newCellMap[sizeX*y+x] *= -1;

            // end kill
        }
    }else{
        if(neighborCount==3){
            // spawn

            for(int i=-1; i<2; i++){
                for(int j=-1; j<2; j++){
                    if(i!=0 || j!=0){
                        int wxc = wrap(x+i, sizeX);
                        int wyc = wrap(y+j, sizeY);
                        newCellMap[sizeX*wyc+wxc] += newCellMap[sizeX*wyc+wxc] > 0 ? 1 : -1;
                    }
                }
            }
            newCellMap[sizeX*y+x] *= -1;

            // end spawn
        }
    }
}
  1. The array output is the image buffer data used to render the kernel's computation.
  2. The sizeX and sizeY constants are the width and height of the image buffer respectively.
  3. The colorMap array contains the rgb integer values for black and white respectively which are used to change the image buffer's values properly to render colors.
  4. The newCellMap array is the updated cell map being calculated once rendering is determined.
  5. The historyBuffer is the old state of the cells at the beginning of the kernel call. Every time the kernel is executed, this array is updated to the newCellMap array.

Additionally the wrap function makes the space toroidal. How could I fix this code such that it works as expected. And why doesn't the global memory update with each change by a task? Isn't it supposed to be shared memory?

share|improve this question
    
The answer is quite simple. Reads and writes to the same memory location from different threads in a single kernel call is undefined. The only way to make them work is barriers, and even those work only within a single workgroup. –  sharpneli Nov 18 '13 at 8:30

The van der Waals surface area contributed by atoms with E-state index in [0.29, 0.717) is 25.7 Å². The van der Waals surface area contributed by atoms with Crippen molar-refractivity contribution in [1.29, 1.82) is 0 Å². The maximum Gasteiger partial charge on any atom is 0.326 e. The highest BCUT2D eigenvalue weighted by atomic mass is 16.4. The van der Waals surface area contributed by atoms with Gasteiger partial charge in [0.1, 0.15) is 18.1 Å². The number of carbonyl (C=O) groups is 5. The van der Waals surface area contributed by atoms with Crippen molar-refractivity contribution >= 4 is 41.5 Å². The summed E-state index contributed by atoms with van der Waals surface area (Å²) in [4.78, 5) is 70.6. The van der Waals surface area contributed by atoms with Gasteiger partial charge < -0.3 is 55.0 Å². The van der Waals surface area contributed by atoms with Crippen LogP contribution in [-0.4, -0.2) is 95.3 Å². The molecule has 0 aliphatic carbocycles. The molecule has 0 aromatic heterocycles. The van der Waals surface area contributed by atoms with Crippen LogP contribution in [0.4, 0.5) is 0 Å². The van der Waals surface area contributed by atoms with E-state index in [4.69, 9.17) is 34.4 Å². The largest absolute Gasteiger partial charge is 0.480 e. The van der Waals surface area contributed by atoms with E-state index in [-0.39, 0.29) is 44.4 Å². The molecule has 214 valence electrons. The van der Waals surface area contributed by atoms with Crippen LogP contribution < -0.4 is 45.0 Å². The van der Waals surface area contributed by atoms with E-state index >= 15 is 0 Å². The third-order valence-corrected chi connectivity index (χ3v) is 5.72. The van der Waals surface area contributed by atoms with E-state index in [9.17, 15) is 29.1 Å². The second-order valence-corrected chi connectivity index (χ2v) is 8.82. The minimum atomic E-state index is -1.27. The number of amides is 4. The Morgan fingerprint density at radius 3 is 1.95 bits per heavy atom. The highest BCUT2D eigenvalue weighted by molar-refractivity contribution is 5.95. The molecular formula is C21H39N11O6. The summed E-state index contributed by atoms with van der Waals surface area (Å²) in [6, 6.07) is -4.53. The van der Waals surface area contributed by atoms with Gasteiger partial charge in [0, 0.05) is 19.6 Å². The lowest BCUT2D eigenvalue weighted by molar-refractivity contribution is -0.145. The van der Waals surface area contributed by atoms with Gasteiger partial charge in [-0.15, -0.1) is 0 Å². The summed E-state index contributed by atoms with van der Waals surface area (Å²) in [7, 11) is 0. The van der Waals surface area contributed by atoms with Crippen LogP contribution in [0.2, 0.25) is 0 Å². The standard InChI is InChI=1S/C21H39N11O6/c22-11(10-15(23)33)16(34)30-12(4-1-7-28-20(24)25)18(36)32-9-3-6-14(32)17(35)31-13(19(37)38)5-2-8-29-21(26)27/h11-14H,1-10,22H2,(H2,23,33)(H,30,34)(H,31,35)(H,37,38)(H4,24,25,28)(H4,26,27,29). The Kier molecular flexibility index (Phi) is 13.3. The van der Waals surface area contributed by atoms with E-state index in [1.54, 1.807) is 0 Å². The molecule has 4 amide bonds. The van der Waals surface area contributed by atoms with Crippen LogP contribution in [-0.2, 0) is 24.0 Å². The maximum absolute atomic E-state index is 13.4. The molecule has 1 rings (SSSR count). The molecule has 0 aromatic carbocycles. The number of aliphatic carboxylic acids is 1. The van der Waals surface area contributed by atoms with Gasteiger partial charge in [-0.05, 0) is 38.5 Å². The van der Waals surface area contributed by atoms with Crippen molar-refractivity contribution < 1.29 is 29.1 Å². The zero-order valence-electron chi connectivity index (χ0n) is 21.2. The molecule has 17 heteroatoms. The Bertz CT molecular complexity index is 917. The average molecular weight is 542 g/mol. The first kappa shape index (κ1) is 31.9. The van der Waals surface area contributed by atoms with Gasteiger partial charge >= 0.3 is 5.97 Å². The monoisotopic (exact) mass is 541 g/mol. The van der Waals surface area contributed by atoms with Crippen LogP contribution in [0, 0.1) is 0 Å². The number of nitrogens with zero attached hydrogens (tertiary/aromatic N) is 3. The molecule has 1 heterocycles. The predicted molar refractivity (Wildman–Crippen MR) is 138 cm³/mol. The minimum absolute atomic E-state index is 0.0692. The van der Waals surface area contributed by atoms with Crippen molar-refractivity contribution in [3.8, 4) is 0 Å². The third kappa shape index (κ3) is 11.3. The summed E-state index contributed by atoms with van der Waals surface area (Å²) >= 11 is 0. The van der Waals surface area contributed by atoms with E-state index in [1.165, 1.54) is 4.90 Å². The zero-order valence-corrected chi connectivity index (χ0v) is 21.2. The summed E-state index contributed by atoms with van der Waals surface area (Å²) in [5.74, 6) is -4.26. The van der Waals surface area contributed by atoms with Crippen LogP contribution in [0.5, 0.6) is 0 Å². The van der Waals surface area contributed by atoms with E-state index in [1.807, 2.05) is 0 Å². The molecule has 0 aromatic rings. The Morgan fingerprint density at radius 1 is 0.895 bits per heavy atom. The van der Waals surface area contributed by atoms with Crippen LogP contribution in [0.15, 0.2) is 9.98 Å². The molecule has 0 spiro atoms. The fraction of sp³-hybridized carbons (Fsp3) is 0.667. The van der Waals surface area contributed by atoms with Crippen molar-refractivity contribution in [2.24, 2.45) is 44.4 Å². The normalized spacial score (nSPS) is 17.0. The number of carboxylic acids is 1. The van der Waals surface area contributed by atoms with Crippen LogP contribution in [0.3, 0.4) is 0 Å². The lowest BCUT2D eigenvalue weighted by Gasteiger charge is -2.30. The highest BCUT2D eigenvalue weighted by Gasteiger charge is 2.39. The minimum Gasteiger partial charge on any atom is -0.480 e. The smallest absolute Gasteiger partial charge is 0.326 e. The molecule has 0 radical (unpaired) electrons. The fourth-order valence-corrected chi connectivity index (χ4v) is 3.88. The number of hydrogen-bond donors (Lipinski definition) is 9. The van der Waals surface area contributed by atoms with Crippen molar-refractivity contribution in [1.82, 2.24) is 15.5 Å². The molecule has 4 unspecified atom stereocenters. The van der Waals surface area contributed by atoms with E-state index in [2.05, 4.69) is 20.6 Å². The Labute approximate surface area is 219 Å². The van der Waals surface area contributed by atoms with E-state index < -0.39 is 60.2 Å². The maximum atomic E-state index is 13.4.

So then wouldn't this fail at cells bordering a work group? Similarly, how would a barrier in an if act? Because not all tasks would encounter it. –  Hunter Larco Nov 18 '13 at 11:45
    
@HunterLarco Yes, Indeeed it will fails in cells bordering a work group but only if you set proper barriers. As you don't, it fails in any cell. You cannot have a barrier inside an if, since a barrier HAS to be encountered by all the work-items. –  DarkZeros Nov 18 '13 at 12:33

2 Answers 2

up vote 1 down vote accepted

As sharpneli said in his answer, you are reading and writing same memory zones from different threads and that gives an undefined behaviour.

Solution: You need to split your newCellMap in 2 arrays, one for the previous execution and one where the new value will be stored. Then, you need to change the kernel arguments from the host side in each call, so that the oldvalues of the next iteration are the newvalues of the previous iteration. Due to how you structurize your algorithm, you will also need to perform a copybuffer of oldvalues to newvalues before you run it.

__kernel void optimizedModel(
        __global uint *output,
        int sizeX, int sizeY,
        __global uint *colorMap,